Maundy Thursday

This post is an Excerpt from Tara Owen’s Book: Embracing the Body 


My jaw spasmed, clenching tight. Pain rippled through me.

Maundy Thursday. My favorite day of the year. 

I had taken the driver’s seat on the way to service. We were late. I drove aggressively. Careless enough of the cares of others on the road that my jet-lagged husband mentioned it. I hate being late.

And so I speed walked my way to the chapel, trying to control the pace, refusing to reach out for my husband’s hand, he who I had been without for nearly two weeks, who I professed to missing more than anything in the world. I needed to be on time. I need to be in the right.

But we weren’t late. Not really. I had read the time wrong, and we were half an hour early instead, there in time for rehearsals. It was then the first pain shot through my jaw. I rubbed at it absently and went to help fill the tubs for the foot washing with hot, hot water. Hot was we could stand. It would cool as the service progressed.

And then, sitting in the pews, early and woefully unrepentant for my control, my need to be perfect, my desire to save myself by being at the right places at the right times, it was then she came and asked us:

When the time comes, will you help strip the altar?

She used our names. Bryan and Tara. Us, in particular. I hesitate even to add our names to the request, to make the sentence a reference to me, in the flesh. Tara, the daughter of Sally, the granddaughter of Francis, the great granddaughter of Reginald.

Bryan and Tara, will you help betray Jesus?

Yes, we nodded. Of course we will help.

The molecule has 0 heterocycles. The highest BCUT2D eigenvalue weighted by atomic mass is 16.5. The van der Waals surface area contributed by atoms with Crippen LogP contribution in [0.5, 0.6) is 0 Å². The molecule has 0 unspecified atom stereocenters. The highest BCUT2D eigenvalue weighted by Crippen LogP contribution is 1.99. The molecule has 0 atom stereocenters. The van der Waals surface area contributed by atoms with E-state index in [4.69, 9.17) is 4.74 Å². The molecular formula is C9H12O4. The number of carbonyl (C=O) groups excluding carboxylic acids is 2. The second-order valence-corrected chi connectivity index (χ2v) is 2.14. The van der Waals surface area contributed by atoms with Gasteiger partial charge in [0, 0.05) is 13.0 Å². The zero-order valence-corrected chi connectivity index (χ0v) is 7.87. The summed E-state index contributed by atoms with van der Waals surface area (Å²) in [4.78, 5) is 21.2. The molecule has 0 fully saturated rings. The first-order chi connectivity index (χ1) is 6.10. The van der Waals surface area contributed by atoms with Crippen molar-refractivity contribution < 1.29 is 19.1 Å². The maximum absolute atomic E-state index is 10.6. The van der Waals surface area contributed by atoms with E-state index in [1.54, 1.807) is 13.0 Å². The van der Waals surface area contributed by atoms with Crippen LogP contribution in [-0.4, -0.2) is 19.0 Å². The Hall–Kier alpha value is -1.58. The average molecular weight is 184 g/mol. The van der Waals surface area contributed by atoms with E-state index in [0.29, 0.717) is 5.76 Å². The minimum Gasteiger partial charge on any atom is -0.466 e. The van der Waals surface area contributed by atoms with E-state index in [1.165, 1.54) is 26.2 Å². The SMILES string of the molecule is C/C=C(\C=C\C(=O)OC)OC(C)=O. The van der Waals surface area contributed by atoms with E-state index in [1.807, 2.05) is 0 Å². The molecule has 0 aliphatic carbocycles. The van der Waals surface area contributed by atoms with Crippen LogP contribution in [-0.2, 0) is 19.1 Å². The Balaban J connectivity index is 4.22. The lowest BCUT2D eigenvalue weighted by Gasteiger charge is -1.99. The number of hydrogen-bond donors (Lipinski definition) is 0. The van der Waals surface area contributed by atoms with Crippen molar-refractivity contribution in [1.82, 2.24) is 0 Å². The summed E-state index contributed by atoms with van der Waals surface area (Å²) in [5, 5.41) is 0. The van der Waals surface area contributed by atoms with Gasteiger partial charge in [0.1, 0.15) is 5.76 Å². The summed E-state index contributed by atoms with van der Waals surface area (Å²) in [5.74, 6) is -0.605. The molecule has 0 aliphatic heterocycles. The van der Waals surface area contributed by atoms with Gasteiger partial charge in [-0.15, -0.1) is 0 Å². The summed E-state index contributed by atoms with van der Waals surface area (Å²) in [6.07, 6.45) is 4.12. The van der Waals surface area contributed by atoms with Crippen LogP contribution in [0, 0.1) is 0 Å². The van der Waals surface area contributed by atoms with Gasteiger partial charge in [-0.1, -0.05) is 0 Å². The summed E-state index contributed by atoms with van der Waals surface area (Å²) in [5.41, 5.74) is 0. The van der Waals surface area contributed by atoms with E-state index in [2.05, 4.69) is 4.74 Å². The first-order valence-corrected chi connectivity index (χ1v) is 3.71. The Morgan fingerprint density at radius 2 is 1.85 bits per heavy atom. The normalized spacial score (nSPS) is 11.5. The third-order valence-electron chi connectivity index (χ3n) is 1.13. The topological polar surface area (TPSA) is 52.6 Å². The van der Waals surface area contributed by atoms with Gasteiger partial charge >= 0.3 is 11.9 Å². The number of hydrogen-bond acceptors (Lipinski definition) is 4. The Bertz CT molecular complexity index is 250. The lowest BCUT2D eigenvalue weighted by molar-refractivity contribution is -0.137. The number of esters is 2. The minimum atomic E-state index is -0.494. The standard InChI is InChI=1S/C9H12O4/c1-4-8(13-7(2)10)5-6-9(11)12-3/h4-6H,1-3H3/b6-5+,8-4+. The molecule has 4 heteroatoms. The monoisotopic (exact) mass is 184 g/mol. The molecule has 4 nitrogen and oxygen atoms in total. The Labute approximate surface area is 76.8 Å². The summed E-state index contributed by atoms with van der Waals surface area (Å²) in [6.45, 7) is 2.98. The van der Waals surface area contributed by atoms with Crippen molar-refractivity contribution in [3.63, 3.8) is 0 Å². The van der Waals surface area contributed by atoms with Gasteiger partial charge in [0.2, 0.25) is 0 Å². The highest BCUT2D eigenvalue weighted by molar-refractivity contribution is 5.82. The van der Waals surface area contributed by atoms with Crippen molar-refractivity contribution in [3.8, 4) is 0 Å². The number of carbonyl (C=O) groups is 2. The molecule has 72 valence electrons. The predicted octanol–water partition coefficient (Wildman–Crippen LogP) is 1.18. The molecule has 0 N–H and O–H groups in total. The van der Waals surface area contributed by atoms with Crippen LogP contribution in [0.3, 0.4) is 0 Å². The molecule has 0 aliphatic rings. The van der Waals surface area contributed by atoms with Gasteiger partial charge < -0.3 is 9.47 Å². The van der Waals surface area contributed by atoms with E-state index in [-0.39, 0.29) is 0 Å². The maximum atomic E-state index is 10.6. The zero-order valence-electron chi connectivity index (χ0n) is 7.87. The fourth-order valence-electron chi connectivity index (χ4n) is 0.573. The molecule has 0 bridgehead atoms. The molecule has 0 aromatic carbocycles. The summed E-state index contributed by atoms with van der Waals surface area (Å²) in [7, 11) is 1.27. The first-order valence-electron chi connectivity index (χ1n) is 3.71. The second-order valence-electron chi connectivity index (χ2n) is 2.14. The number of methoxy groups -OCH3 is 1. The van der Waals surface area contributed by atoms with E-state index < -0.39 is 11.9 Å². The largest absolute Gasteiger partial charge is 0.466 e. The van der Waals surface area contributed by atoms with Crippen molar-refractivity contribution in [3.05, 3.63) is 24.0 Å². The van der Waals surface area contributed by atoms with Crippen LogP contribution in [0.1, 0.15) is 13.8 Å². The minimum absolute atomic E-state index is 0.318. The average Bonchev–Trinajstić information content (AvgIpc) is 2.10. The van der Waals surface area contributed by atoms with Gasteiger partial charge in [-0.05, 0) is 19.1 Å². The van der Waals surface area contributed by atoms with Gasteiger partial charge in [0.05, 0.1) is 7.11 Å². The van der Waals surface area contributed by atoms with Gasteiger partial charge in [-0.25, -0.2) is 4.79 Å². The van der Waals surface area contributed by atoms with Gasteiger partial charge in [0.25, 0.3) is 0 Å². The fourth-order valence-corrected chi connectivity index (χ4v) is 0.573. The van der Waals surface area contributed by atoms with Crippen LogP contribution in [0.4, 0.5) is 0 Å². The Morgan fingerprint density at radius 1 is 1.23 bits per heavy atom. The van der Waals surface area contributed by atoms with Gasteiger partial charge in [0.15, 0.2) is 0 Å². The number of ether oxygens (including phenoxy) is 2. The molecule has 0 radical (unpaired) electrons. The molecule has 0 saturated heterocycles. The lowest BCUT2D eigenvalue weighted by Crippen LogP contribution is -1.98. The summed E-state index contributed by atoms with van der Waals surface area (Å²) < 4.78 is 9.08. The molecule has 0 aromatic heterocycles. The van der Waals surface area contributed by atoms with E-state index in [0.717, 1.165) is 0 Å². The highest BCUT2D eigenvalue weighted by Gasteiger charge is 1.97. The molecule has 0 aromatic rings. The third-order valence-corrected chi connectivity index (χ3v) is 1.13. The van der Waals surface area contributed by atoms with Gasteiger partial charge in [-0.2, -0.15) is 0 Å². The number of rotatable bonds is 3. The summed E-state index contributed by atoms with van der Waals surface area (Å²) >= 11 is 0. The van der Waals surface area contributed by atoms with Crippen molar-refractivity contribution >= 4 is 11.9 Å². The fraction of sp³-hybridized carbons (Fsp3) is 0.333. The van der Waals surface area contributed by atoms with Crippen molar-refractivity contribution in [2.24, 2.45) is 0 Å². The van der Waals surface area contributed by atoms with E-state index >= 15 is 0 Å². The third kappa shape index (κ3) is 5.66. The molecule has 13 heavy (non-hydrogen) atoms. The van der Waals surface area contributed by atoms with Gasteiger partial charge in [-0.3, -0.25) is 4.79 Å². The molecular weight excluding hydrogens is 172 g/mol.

When she left, I turned wild-eyed to look at my husband, the muscle in my cheek clenching hard, harder.

Maundy Thursday is my favorite service, my favorite day, because of all that happens in it. After a flurry of activity in Jerusalem, temple-clearing and hosannas and watching a widow give her all, Jesus settles in with his beloveds to something he himself says that he has “eagerly desired” (Luke 22:15, NRSV). We don’t get that anywhere else—the idea that the Son of God is looking forward to something. And it’s us, in this moment. It’s washing our feet, gently, tenderly. It’s taking the bread and breaking it, offering the cup and blessing it. Take, eat, he says.

And I do. I receive.

My husband, who I had rejected only hours before in my need to prove my own righteousness, kneels down before me. The water is still hot, hotter than it’s ever been before, and I wince in surprise and sorrow. It has to be hot to wash my cold soul clean, to wake me physically to what is to come. He kneads my toes, my arch, my heel, and I remember Christ’s words about the serpent and the bruising. It’s been a long season of bruising, and suddenly the hands on my feet are Christ’s hands, rubbing the ache away. I look into Christ’s eyes, as he kneels before me. Oh, how often I betray you, I think. You are Christ made flesh.

Bare-footed, I return to my seat and in the silence, I watch our community knit together in humility. Newlyweds, whose first service together as a couple last year was this service, who married two months ago in this very church, approach the water. She washes him, and as he in turn serves her, I imagine his tears mingling with the water. He washes her clean, and they stand together, embracing.

A new father washes his infant daughter’s feet, dangling her above the basin as she is so often held above and away from the cares of this world. I know he would always hold her, if he could. Protecting, guarding, loving. Across from him, his wife kneels to wash the feet of a man without a home. Someone on whom the cares of the world weigh heavy and dark. Her mother heart tenderly embraces him.

Another mother’s eyes brim with tears as she watches her husband wash her son’s feet, strong hands serving a son grown strong in God. And then the son turns, and the tears spill as he washes his own son’s feet, her grandson, who is scooped close in his arms, carried again as she once carried him, all of his questions held tight in the embrace of a father.